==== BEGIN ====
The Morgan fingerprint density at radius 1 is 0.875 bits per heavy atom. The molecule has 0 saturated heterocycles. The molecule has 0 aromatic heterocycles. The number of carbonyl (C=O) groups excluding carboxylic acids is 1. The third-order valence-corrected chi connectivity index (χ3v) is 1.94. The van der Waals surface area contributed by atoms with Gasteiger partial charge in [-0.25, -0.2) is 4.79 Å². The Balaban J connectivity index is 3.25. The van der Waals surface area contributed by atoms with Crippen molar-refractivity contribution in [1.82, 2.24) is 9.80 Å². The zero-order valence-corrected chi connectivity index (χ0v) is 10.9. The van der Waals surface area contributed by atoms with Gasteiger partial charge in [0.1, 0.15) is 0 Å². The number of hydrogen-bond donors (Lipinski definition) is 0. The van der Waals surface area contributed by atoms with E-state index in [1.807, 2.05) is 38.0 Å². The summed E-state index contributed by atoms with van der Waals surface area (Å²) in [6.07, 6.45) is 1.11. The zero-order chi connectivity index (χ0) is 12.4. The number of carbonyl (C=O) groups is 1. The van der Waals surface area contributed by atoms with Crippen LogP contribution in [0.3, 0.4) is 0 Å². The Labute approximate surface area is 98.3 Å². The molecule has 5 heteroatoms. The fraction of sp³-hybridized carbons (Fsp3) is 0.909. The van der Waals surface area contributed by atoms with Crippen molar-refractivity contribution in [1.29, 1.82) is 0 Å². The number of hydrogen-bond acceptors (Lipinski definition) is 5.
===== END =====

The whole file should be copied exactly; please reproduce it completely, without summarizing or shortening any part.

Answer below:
The Morgan fingerprint density at radius 1 is 0.875 bits per heavy atom. The molecule has 0 saturated heterocycles. The molecule has 0 aromatic heterocycles. The number of carbonyl (C=O) groups excluding carboxylic acids is 1. The third-order valence-corrected chi connectivity index (χ3v) is 1.94. The van der Waals surface area contributed by atoms with Gasteiger partial charge in [-0.25, -0.2) is 4.79 Å². The Balaban J connectivity index is 3.25. The van der Waals surface area contributed by atoms with Crippen molar-refractivity contribution in [1.82, 2.24) is 9.80 Å². The zero-order valence-corrected chi connectivity index (χ0v) is 10.9. The van der Waals surface area contributed by atoms with Gasteiger partial charge in [0.1, 0.15) is 0 Å². The number of hydrogen-bond donors (Lipinski definition) is 0. The van der Waals surface area contributed by atoms with E-state index in [1.807, 2.05) is 38.0 Å². The summed E-state index contributed by atoms with van der Waals surface area (Å²) in [6.07, 6.45) is 1.11. The zero-order chi connectivity index (χ0) is 12.4. The number of carbonyl (C=O) groups is 1. The van der Waals surface area contributed by atoms with Crippen LogP contribution in [0.3, 0.4) is 0 Å². The Labute approximate surface area is 98.3 Å². The molecule has 5 heteroatoms. The fraction of sp³-hybridized carbons (Fsp3) is 0.909. The van der Waals surface area contributed by atoms with Crippen molar-refractivity contribution in [1.29, 1.82) is 0 Å². The number of hydrogen-bond acceptors (Lipinski definition) is 5.